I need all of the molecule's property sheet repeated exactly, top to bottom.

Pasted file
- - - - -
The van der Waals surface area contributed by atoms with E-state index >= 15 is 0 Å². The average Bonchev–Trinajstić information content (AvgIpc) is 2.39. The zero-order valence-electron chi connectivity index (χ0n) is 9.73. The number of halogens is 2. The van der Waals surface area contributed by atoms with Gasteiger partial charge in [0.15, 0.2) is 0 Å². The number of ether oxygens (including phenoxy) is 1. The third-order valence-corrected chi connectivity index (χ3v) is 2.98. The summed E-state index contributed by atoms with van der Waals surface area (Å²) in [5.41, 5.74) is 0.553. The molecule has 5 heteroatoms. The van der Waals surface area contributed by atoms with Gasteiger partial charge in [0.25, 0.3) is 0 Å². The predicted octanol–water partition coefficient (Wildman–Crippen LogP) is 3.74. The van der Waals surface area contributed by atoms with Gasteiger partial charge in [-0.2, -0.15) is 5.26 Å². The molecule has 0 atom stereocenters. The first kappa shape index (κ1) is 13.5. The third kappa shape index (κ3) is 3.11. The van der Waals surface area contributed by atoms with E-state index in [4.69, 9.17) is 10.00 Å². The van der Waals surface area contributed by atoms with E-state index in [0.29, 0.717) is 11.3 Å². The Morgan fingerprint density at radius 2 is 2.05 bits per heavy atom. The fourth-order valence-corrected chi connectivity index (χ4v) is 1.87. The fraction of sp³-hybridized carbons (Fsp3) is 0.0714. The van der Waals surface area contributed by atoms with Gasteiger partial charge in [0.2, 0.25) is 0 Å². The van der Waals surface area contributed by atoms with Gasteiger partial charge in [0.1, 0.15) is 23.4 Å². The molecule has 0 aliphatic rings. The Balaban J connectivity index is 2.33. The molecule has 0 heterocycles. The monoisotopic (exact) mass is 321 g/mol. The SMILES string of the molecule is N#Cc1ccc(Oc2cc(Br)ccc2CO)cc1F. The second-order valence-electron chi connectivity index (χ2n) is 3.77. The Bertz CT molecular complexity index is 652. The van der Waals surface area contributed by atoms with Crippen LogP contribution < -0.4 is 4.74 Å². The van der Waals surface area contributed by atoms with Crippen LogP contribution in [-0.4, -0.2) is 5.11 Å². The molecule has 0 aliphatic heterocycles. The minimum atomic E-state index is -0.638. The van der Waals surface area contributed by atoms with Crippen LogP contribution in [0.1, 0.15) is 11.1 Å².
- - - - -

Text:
The van der Waals surface area contributed by atoms with E-state index >= 15 is 0 Å². The average Bonchev–Trinajstić information content (AvgIpc) is 2.39. The zero-order valence-electron chi connectivity index (χ0n) is 9.73. The number of halogens is 2. The van der Waals surface area contributed by atoms with Gasteiger partial charge in [0.15, 0.2) is 0 Å². The number of ether oxygens (including phenoxy) is 1. The third-order valence-corrected chi connectivity index (χ3v) is 2.98. The summed E-state index contributed by atoms with van der Waals surface area (Å²) in [5.41, 5.74) is 0.553. The molecule has 5 heteroatoms. The van der Waals surface area contributed by atoms with Gasteiger partial charge in [0.25, 0.3) is 0 Å². The predicted octanol–water partition coefficient (Wildman–Crippen LogP) is 3.74. The van der Waals surface area contributed by atoms with Gasteiger partial charge in [-0.2, -0.15) is 5.26 Å². The molecule has 0 atom stereocenters. The first kappa shape index (κ1) is 13.5. The third kappa shape index (κ3) is 3.11. The van der Waals surface area contributed by atoms with E-state index in [4.69, 9.17) is 10.00 Å². The van der Waals surface area contributed by atoms with E-state index in [0.29, 0.717) is 11.3 Å². The Morgan fingerprint density at radius 2 is 2.05 bits per heavy atom. The fourth-order valence-corrected chi connectivity index (χ4v) is 1.87. The fraction of sp³-hybridized carbons (Fsp3) is 0.0714. The van der Waals surface area contributed by atoms with Gasteiger partial charge in [0.2, 0.25) is 0 Å². The van der Waals surface area contributed by atoms with Gasteiger partial charge in [0.1, 0.15) is 23.4 Å². The molecule has 0 aliphatic rings. The Balaban J connectivity index is 2.33. The molecule has 0 heterocycles. The monoisotopic (exact) mass is 321 g/mol. The SMILES string of the molecule is N#Cc1ccc(Oc2cc(Br)ccc2CO)cc1F. The second-order valence-electron chi connectivity index (χ2n) is 3.77. The Bertz CT molecular complexity index is 652. The van der Waals surface area contributed by atoms with Crippen LogP contribution < -0.4 is 4.74 Å². The van der Waals surface area contributed by atoms with Crippen LogP contribution in [-0.4, -0.2) is 5.11 Å². The molecule has 0 aliphatic heterocycles. The minimum atomic E-state index is -0.638. The van der Waals surface area contributed by atoms with Crippen LogP contribution in [0.1, 0.15) is 11.1 Å².